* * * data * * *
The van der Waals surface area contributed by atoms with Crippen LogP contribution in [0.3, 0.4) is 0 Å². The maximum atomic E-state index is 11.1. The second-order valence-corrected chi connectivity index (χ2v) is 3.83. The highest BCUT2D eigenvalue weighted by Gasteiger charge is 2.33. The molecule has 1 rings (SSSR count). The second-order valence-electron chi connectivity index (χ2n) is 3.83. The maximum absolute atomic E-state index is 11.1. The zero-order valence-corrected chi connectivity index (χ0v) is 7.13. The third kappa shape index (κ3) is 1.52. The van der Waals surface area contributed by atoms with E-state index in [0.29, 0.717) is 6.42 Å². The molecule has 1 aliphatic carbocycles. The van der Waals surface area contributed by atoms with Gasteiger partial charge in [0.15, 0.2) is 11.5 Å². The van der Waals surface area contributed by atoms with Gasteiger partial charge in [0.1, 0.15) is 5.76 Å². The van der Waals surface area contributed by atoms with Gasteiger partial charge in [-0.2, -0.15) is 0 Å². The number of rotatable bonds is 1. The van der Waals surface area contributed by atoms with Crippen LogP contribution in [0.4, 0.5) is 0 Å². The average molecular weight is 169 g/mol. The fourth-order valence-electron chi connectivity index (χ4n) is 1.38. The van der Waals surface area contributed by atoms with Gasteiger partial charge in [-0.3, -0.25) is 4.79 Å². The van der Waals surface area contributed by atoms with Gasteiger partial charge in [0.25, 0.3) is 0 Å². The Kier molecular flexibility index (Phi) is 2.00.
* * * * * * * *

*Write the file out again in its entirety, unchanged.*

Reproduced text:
The van der Waals surface area contributed by atoms with Crippen LogP contribution in [0.3, 0.4) is 0 Å². The maximum atomic E-state index is 11.1. The second-order valence-corrected chi connectivity index (χ2v) is 3.83. The highest BCUT2D eigenvalue weighted by Gasteiger charge is 2.33. The molecule has 1 rings (SSSR count). The second-order valence-electron chi connectivity index (χ2n) is 3.83. The maximum absolute atomic E-state index is 11.1. The zero-order valence-corrected chi connectivity index (χ0v) is 7.13. The third kappa shape index (κ3) is 1.52. The van der Waals surface area contributed by atoms with E-state index in [0.29, 0.717) is 6.42 Å². The molecule has 1 aliphatic carbocycles. The van der Waals surface area contributed by atoms with Gasteiger partial charge in [0.15, 0.2) is 11.5 Å². The van der Waals surface area contributed by atoms with Gasteiger partial charge in [0.1, 0.15) is 5.76 Å². The van der Waals surface area contributed by atoms with Gasteiger partial charge in [-0.2, -0.15) is 0 Å². The number of rotatable bonds is 1. The van der Waals surface area contributed by atoms with Crippen LogP contribution in [0.4, 0.5) is 0 Å². The average molecular weight is 169 g/mol. The fourth-order valence-electron chi connectivity index (χ4n) is 1.38. The van der Waals surface area contributed by atoms with Gasteiger partial charge in [-0.3, -0.25) is 4.79 Å². The van der Waals surface area contributed by atoms with Gasteiger partial charge in [0.25, 0.3) is 0 Å². The Kier molecular flexibility index (Phi) is 2.00.